Workers give the gift of life |

Workers give the gift of life

Naomi Havlen
Pitkin County employees Janis Taylor, left, and Hilary Smith donate blood Thursday morning. Aspen Times photo/Paul Conrad.

Giving the gift of blood isn’t something many people think about at this time of year.But in the offices of Pitkin County and the city of Aspen, after a number of employees or relatives of employees became seriously ill this year, staff members decided that giving back with pints of blood was one way to take action.On Thursday morning, a bloodmobile from the St. Mary’s Regional Blood Bank in Grand Junction was parked in front of the county annex building on Main Street, and employees crowded in to donate.

“Everyone here was feeling pretty helpless, and this is an opportunity to be able to do something to let these people know that we care about them,” said Nan Sundeen, the county’s director of community relations.The mobile unit can draw pints of blood from four people at once. By Wednesday, 40 employees had signed up to give blood, according to Sundeen. On Thursday, a steady flow of workers filled the blood mobile.Joyce Allgaier, who works in the city’s community development department, said she regularly donates blood to give back. Her own mother passed away from an illness after having received a number of blood transfusions. In addition, Allgaier’s blood type is O-negative, a universal blood type that can be given to anyone, so she knows her donations are helpful.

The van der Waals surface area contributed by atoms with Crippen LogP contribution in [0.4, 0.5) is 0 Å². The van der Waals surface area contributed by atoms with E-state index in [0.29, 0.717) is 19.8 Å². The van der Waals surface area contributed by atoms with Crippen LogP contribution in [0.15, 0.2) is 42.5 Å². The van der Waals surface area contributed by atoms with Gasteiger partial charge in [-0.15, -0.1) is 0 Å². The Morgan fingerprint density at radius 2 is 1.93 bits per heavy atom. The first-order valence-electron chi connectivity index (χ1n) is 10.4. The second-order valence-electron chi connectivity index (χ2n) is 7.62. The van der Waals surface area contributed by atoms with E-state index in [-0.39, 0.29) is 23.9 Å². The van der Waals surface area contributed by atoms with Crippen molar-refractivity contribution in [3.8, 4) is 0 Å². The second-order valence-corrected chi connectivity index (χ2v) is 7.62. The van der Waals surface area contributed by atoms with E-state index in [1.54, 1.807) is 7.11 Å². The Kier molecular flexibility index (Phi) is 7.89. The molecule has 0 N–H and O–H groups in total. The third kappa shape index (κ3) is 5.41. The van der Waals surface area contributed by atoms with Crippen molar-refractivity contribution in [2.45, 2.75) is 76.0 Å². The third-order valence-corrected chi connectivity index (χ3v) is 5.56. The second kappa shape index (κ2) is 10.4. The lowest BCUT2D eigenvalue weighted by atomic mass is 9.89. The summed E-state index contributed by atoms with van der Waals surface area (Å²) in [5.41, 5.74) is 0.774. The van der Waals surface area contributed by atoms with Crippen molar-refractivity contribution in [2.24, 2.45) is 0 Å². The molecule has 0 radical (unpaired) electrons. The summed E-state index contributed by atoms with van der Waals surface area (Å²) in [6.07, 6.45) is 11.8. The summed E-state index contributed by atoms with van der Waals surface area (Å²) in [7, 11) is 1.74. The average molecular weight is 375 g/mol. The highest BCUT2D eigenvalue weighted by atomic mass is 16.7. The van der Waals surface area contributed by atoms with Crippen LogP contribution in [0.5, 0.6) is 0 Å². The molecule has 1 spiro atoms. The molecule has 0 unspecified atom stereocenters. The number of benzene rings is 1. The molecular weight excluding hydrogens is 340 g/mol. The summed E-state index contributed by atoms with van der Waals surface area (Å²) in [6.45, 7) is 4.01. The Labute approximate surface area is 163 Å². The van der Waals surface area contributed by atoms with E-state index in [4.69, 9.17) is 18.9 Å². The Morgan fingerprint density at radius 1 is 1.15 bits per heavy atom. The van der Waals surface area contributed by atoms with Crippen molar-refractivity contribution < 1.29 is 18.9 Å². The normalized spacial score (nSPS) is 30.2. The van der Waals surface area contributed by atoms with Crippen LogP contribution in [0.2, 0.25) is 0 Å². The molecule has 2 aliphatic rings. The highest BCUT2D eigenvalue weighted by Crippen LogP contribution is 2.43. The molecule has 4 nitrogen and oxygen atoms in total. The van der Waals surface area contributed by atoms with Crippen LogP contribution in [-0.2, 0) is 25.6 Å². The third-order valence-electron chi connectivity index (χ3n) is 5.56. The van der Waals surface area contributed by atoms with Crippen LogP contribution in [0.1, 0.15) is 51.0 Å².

Janis Taylor, with the county community development department, also has O-negative blood. With that blood type, Taylor feels like she should donate whenever she gets the chance.”It’s an honor,” she said.Kathy Tolle, who works for the Aspen Police Department, gives blood because when her son was born prematurely 27 years ago, he had two blood transfusions.

“If someone hadn’t given blood, my son wouldn’t be alive,” she said. “I hate needles, but I do this anyway. It’s especially a good gift at Christmastime for someone who needs it.”December and July are the blood bank’s slowest months, said the bank’s mobile coordinator Alaina Johnson. Either people are too busy with holiday preparations or they’re away on summer vacation. The blood bank began offering free cholesterol tests with each donation during those months to boost numbers, and so far it has worked.Johnson said she was pleased to get the call from Pitkin County on short notice, and happy they had a free day to drive up and collect blood from local employees.Naomi Havlen’s e-mail address is